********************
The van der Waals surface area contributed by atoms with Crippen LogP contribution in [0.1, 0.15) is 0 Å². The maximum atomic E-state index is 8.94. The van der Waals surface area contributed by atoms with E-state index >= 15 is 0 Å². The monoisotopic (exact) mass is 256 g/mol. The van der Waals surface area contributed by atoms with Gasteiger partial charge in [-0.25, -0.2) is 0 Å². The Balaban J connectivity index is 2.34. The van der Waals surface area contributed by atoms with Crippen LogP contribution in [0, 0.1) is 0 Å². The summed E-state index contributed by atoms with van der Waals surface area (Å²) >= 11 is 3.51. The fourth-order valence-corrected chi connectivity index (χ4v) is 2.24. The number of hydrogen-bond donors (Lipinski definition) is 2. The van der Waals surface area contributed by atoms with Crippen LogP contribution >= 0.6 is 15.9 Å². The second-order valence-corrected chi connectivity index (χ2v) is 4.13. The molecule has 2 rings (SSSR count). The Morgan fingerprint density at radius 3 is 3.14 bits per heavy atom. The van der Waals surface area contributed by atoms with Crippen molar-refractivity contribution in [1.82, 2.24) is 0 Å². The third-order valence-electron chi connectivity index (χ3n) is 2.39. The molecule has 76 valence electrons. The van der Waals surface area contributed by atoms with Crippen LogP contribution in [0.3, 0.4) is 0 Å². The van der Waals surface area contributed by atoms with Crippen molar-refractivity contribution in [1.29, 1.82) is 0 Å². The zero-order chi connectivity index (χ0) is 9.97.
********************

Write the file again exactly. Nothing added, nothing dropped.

The van der Waals surface area contributed by atoms with Crippen LogP contribution in [0.1, 0.15) is 0 Å². The maximum atomic E-state index is 8.94. The van der Waals surface area contributed by atoms with E-state index >= 15 is 0 Å². The monoisotopic (exact) mass is 256 g/mol. The van der Waals surface area contributed by atoms with Gasteiger partial charge in [-0.25, -0.2) is 0 Å². The Balaban J connectivity index is 2.34. The van der Waals surface area contributed by atoms with Crippen LogP contribution in [0, 0.1) is 0 Å². The summed E-state index contributed by atoms with van der Waals surface area (Å²) >= 11 is 3.51. The fourth-order valence-corrected chi connectivity index (χ4v) is 2.24. The number of hydrogen-bond donors (Lipinski definition) is 2. The van der Waals surface area contributed by atoms with Crippen LogP contribution >= 0.6 is 15.9 Å². The second-order valence-corrected chi connectivity index (χ2v) is 4.13. The molecule has 2 rings (SSSR count). The Morgan fingerprint density at radius 3 is 3.14 bits per heavy atom. The van der Waals surface area contributed by atoms with Crippen molar-refractivity contribution in [1.82, 2.24) is 0 Å². The third-order valence-electron chi connectivity index (χ3n) is 2.39. The molecule has 76 valence electrons. The van der Waals surface area contributed by atoms with Crippen LogP contribution in [0.3, 0.4) is 0 Å². The van der Waals surface area contributed by atoms with Crippen molar-refractivity contribution in [1.29, 1.82) is 0 Å². The zero-order chi connectivity index (χ0) is 9.97.